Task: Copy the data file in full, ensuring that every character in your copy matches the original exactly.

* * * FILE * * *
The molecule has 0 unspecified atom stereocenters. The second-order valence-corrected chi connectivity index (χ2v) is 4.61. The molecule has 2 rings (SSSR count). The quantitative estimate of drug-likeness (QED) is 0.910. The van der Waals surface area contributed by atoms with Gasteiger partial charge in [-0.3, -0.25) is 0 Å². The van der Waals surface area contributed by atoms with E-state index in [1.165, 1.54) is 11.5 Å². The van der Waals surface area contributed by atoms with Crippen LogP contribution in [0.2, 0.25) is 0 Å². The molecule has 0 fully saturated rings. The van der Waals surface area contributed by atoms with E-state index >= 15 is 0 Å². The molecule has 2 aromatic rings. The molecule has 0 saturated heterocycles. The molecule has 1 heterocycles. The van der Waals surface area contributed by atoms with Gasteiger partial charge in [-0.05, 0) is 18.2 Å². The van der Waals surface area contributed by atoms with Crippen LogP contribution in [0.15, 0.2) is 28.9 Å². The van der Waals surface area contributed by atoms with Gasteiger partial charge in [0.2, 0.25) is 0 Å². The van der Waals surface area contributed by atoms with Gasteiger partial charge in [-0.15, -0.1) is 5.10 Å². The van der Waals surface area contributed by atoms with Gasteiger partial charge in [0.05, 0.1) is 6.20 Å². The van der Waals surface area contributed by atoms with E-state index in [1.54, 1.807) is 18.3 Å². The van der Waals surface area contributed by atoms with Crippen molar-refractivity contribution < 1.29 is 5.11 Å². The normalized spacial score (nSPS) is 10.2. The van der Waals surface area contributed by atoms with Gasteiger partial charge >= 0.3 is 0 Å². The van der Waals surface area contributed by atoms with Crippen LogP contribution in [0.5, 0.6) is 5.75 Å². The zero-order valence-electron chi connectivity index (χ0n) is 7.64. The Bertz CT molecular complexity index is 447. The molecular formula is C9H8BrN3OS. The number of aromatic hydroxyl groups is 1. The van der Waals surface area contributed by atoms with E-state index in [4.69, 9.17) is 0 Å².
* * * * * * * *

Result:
The molecule has 0 unspecified atom stereocenters. The second-order valence-corrected chi connectivity index (χ2v) is 4.61. The molecule has 2 rings (SSSR count). The quantitative estimate of drug-likeness (QED) is 0.910. The van der Waals surface area contributed by atoms with Gasteiger partial charge in [-0.3, -0.25) is 0 Å². The van der Waals surface area contributed by atoms with E-state index in [1.165, 1.54) is 11.5 Å². The van der Waals surface area contributed by atoms with Crippen LogP contribution in [0.2, 0.25) is 0 Å². The molecule has 0 fully saturated rings. The van der Waals surface area contributed by atoms with E-state index >= 15 is 0 Å². The molecule has 2 aromatic rings. The molecule has 0 saturated heterocycles. The molecule has 1 heterocycles. The van der Waals surface area contributed by atoms with Gasteiger partial charge in [-0.05, 0) is 18.2 Å². The van der Waals surface area contributed by atoms with Crippen LogP contribution in [0.15, 0.2) is 28.9 Å². The van der Waals surface area contributed by atoms with Gasteiger partial charge in [0.2, 0.25) is 0 Å². The van der Waals surface area contributed by atoms with Gasteiger partial charge in [-0.15, -0.1) is 5.10 Å². The van der Waals surface area contributed by atoms with Gasteiger partial charge in [0.05, 0.1) is 6.20 Å². The van der Waals surface area contributed by atoms with E-state index in [1.54, 1.807) is 18.3 Å². The van der Waals surface area contributed by atoms with Crippen molar-refractivity contribution < 1.29 is 5.11 Å². The normalized spacial score (nSPS) is 10.2. The van der Waals surface area contributed by atoms with Gasteiger partial charge >= 0.3 is 0 Å². The van der Waals surface area contributed by atoms with Crippen LogP contribution in [0.5, 0.6) is 5.75 Å². The zero-order valence-electron chi connectivity index (χ0n) is 7.64. The Bertz CT molecular complexity index is 447. The molecular formula is C9H8BrN3OS. The number of aromatic hydroxyl groups is 1. The van der Waals surface area contributed by atoms with E-state index in [4.69, 9.17) is 0 Å².